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Israel court rules women cannot be moved on aeroplanes for religious reasons in discrimination case Open in fullscreen

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Israel court rules women cannot be moved on aeroplanes for religious reasons in discrimination case

Ultra-Orthodox Jews follow strict rules segregating men and women [Getty]

Date of publication: 23 June, 2017

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A woman has won a lawsuit against El Al after being asked to move seats on a flight because an ultra-Orthodox man did not want to sit next to her.
An 83-year-old woman has won a lawsuit against Israel's national airline after being asked to move seats on a transatlantic flight because an ultra-Orthodox man did not want to sit next to her.

The Jerusalem court on Wednesday ordered El Al to pay Holocaust survivor Renee Rabinowitz 6,500 shekels ($1,860), according to a transcript of the ruling.

Ultra-Orthodox Jews follow strict rules segregating men and women.

Rabinowitz was travelling from Newark to Tel Aviv when a steward asked her to move to avoid discomfort to an ultra-Orthodox man assigned to the next seat, the Israel Religious Action Centre (IRAC) said.

IRAC, which represented Rabinowitz in court, said she had complied with the request but she felt humiliated and later decided to sue the airline.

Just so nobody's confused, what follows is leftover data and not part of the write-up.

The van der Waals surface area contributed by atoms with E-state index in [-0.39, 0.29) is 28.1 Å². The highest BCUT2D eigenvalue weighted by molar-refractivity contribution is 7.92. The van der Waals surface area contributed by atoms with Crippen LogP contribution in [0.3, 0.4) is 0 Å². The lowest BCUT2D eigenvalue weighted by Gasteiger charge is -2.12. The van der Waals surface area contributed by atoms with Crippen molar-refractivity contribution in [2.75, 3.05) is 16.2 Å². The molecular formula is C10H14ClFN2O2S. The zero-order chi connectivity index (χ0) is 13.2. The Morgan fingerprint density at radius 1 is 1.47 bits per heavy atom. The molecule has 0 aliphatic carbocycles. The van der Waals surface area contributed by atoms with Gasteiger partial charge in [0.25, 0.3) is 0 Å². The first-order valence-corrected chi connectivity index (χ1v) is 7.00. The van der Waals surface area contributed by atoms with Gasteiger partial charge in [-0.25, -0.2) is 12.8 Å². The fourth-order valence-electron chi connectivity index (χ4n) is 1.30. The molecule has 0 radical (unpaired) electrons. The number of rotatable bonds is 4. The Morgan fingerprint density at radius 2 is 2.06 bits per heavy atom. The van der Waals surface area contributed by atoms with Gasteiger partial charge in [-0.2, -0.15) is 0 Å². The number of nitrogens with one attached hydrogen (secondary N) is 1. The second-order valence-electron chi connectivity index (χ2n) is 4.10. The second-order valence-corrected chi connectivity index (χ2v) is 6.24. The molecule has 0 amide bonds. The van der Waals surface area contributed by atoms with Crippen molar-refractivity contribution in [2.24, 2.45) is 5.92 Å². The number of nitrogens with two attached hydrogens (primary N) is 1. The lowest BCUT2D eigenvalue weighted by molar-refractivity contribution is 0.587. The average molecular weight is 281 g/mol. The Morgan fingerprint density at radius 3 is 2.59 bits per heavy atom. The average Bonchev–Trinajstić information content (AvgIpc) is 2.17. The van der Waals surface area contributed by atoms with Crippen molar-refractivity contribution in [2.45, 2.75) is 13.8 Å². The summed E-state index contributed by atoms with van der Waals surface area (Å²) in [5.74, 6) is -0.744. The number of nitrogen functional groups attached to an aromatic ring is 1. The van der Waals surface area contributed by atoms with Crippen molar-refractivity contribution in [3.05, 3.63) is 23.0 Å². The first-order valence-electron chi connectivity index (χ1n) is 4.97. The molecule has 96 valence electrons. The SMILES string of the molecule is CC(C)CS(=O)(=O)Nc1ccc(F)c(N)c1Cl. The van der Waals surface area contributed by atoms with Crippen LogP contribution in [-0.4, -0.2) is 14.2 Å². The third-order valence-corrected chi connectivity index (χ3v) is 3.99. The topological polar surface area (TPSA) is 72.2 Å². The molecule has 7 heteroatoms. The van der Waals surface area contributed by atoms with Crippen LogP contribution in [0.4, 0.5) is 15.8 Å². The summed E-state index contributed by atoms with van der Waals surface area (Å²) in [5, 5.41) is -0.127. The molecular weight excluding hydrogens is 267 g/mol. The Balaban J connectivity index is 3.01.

Ultra-Orthodox rules on gender segregation have caused scuffles in the past when women on Israeli buses used predominantly by the ultra-Orthodox have objected to men insisting that they sit at the back of the vehicle.

IRAC, which is linked to the liberal Jewish Reform Movement, said the court's decision set a precedent.

"With the implementation of this ruling, a passenger asked to move their seat because of their gender will qualify as discrimination, and as such prohibited," it said in an English-language statement.

El Al's spokeswoman could not be reached for comment, but court documents said its lawyer had agreed that aircrew must not "under any circumstances" comply with requests for fellow passengers to be reseated over their gender.

The carrier agreed to send flight staff a written directive to that effect within 45 days and give training on the issue within six months.

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